The Pro Surfer Talks His Beginnings, What Lies on the Horizon and Everything in Between
Written By: Ashlee Polarek
Photographed By: Corey Wilson
Mick Fanning, also known as “White Lightning,” didn’t begin his surfing career the way you might think. You may imagine an eager little grom charging the shore with his board in hand, ready to shred the best he can. This was not the case for Fanning. “Being the youngest, [my brothers] had to look after me. They all wanted to go to the beach so I got dragged along and dragged out the back on a surfboard,” he remembers. Well, thanks to the big bros, Fanning would later come to secure three wins at the ASP World Tour.
Before he was surfing professionally, Fanning was a burgeoning soccer star. He continued to surf at the same time, picking up a sponsor with Quiksilver. “I was heavily into soccer at the time. I got approached by Quiksilver and started getting free product. As history shows, soccer was no longer a priority but it was seriously like I met Santa Claus and the Easter Bunny together,” he jokes.
Surfing would eventually take the mainstage in Fanning’s life when he was 13. “I got sponsored by Quiksilver and that was it. I thought I was going to be a pro surfer. Nothing else mattered really.” During the superstar surfer’s first year on tour, Fanning, 22 at the time, took fifth place in the world, earning him the ASP—Association of Surfing Professionals—Rookie of the Year. From then on, the trophies continued to roll in.
In 2003, Fanning took fourth place in the world. It was widely predicted that he would snag the world title the following year. However, life had other arrangements, as Fanning tore his hamstring off the bone in a free surfing accident. He was forced to get surgery, preventing him from entering competitions for six months.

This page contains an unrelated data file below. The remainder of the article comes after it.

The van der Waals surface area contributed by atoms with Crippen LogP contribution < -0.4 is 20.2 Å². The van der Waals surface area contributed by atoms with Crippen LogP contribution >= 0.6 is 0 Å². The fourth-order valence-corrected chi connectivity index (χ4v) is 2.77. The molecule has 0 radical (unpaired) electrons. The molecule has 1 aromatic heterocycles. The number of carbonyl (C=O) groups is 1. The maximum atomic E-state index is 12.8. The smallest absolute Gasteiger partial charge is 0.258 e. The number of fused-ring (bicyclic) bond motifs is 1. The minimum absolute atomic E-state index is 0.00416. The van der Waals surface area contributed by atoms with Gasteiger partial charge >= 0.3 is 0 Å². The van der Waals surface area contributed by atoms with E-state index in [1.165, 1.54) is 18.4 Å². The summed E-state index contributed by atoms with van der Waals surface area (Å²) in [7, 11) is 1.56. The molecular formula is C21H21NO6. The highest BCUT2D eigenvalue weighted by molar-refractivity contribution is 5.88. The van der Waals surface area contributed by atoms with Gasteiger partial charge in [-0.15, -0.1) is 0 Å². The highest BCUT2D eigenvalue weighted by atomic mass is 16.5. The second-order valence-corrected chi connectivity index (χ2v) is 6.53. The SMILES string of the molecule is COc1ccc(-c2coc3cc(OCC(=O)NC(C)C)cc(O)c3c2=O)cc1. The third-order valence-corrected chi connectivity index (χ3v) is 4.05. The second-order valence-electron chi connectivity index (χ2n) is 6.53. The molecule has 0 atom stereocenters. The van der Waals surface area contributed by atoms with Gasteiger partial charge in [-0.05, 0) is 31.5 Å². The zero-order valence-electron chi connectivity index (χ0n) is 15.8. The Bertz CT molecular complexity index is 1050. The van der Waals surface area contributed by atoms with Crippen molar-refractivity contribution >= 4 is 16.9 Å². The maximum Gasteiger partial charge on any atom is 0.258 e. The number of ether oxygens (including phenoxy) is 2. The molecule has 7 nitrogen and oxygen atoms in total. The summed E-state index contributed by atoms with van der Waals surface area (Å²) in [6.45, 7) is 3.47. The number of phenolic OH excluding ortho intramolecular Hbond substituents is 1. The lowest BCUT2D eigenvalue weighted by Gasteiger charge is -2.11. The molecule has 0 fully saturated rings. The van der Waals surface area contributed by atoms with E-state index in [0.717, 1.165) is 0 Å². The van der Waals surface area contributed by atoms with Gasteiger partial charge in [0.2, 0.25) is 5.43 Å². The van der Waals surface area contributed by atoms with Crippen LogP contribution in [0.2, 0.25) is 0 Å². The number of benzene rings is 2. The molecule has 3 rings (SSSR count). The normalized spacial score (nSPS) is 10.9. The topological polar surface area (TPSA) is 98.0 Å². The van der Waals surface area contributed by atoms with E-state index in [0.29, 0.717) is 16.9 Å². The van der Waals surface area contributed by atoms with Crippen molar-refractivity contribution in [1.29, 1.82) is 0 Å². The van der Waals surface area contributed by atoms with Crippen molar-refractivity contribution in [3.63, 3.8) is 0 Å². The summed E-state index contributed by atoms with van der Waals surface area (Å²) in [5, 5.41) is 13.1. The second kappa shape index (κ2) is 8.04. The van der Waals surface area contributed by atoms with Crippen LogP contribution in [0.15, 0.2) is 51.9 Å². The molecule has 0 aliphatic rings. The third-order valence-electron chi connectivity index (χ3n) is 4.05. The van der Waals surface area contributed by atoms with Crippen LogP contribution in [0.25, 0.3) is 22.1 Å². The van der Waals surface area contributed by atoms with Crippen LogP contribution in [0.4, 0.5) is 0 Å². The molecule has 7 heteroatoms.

When faced with being broken both physically and emotionally, he gave himself a pep-talk. “You have two options, you either tuck your tail in or you rebuild yourself and turn into a champion,” he thought. Upon returning to the world of competitive surfing, Fanning secured a gripping win at Snapper Rocks and placed third by the end of the Championship Tour.
When it’s time for competition, Fanning makes sure to get into the right headspace. “For me, I always try to be calm, confident and focused on my job. I try to quiet the mind and surf from my center,” he explained. And it works, because when you watch Fanning surf it’s like a beautiful dance. He makes it look so simple and graceful as he twists and turns while flowing along massive waves. “A lot of it is just getting the body switched on. Just before I paddle out I like to visualize as well,” Fanning said.
For surfers, it’s about connecting with the energy of the sea as well as getting in touch with mother nature and learning what to expect. “Some people have a sixth sense when it comes to reading and feeling the ocean. You can definitely feel the change in energy in swells and density in the water. I guess the easiest way to explain it is like a quarterback reading a game of football and feeling the to and fro of who is winning. We are doing it with nature, but you never beat her,” he laughed.
In 2007, Fanning claimed his first ASP World Tour title of his career, beating out rival pro surfer and reigning champion Kelly Slater. During the year, Fanning kept to himself focusing on the tours and competition. At the time surfing was a free sport. There were typically no routines or pressures to train. But since then, it’s changed. “It’s so much more professional these days. When I first got on tour it was all ‘happy go lucky’ where now it’s a full time job.”
Fanning adapted to the evolving environment of the sport, which made for no surprise when he won a second ASP World Tour title in 2009, once again beating Slater.